Back in October 2016 there was a cyberattack against Uber that exposed 57 million users personal information. Uber acknowledged on Tuesday that two individuals had accessed and downloaded data on Uber riders and drivers that was stored in a third-party infrastructure system. As part of the cyberattack, the names and driver license numbers of around 600,000 drivers were accessed, according to Uber. 57 million users also had their information exposed, including names, emails, and mobile phone numbers, the company said in a blog post. Uber said other personal information, including trip details or credit card information, was not accessed.
Uber’s then-CEO Travis Kalanick first learned of the incident in November 2016, according to Bloomberg, the company’s chief security officer, at the time, and one of his deputies covered up the attack. This included a payment of $100,000 to the two hackers who had accessed the data in exchange for their promise to keep quiet and delete the information. As a result, Uber’s new CEO Dara Khosrowshahi has reportedly asked for the resignation of Uber’s Chief Security Officer, Joe Sullivan, and a lawyer who reported to him.
The latest news about the data breach is just one of many bad decisions that Khosrowshahi has had to inherit since Kalanick was ousted from the company in June. The company is facing several other federal investigations into its business practices and is preparing to stand trial next month. “None of this should have happened, and I will not make excuses for it,” Uber’s CEO Khosrowshahi said. “We are changing the way we do business, putting integrity at the core of every decision we make and working hard to earn the trust of our customers.”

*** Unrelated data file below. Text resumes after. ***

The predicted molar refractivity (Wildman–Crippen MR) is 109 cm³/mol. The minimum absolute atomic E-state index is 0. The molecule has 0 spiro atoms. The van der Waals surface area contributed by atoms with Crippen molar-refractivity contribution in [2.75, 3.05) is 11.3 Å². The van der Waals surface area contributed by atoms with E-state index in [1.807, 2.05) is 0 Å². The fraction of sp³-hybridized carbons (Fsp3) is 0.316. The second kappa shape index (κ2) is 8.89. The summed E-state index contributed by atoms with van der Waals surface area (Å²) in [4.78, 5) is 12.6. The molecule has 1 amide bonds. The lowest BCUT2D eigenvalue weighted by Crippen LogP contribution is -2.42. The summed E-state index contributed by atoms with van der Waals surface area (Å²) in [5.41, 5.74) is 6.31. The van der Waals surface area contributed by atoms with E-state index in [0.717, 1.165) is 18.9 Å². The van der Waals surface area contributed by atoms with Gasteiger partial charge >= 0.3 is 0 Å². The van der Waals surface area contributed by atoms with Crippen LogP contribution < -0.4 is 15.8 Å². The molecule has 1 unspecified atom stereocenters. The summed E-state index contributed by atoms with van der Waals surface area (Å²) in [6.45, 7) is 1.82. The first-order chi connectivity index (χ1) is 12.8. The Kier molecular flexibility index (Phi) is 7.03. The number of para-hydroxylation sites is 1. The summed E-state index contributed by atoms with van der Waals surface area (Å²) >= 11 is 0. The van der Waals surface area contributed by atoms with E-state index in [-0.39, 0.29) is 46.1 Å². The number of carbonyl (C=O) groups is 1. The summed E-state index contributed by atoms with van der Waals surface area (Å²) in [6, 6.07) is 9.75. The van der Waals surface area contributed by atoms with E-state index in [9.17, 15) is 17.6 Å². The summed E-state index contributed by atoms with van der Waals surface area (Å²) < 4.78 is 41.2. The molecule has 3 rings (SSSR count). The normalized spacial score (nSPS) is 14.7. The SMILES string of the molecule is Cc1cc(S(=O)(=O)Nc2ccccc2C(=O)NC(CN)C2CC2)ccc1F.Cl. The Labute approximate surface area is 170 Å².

Hackers have successfully infiltrated many companies in the past few years. The Uber breach, while large, is overshadowed by those at Yahoo, MySpace, Target Corp., Anthem Inc. and Equifax Inc. What’s more alarming are the extreme measures Uber took to hide the attack. The company maintains that individual riders don’t need to take any action since Uber has “seen no evidence of fraud or misuse tied to the incident.” It’s not always that simple as any data breach can be significant, since the personal information included in most accounts can be used to engineer everything from identity theft to phishing operations.
Since Uber is apparently unwilling to let individual customers know whether they were affected by the breach at this point, it’s not a bad idea to assume you were. And, as a precaution, and we’re sure you’ve heard this before, it’s time change your passwords—again. Once that’s done, check your accounts for fraudulent activity. Then you could always set up credit monitoring to ensure no one is using your personal information. It’s the lowest level of defense, but it’s better than nothing.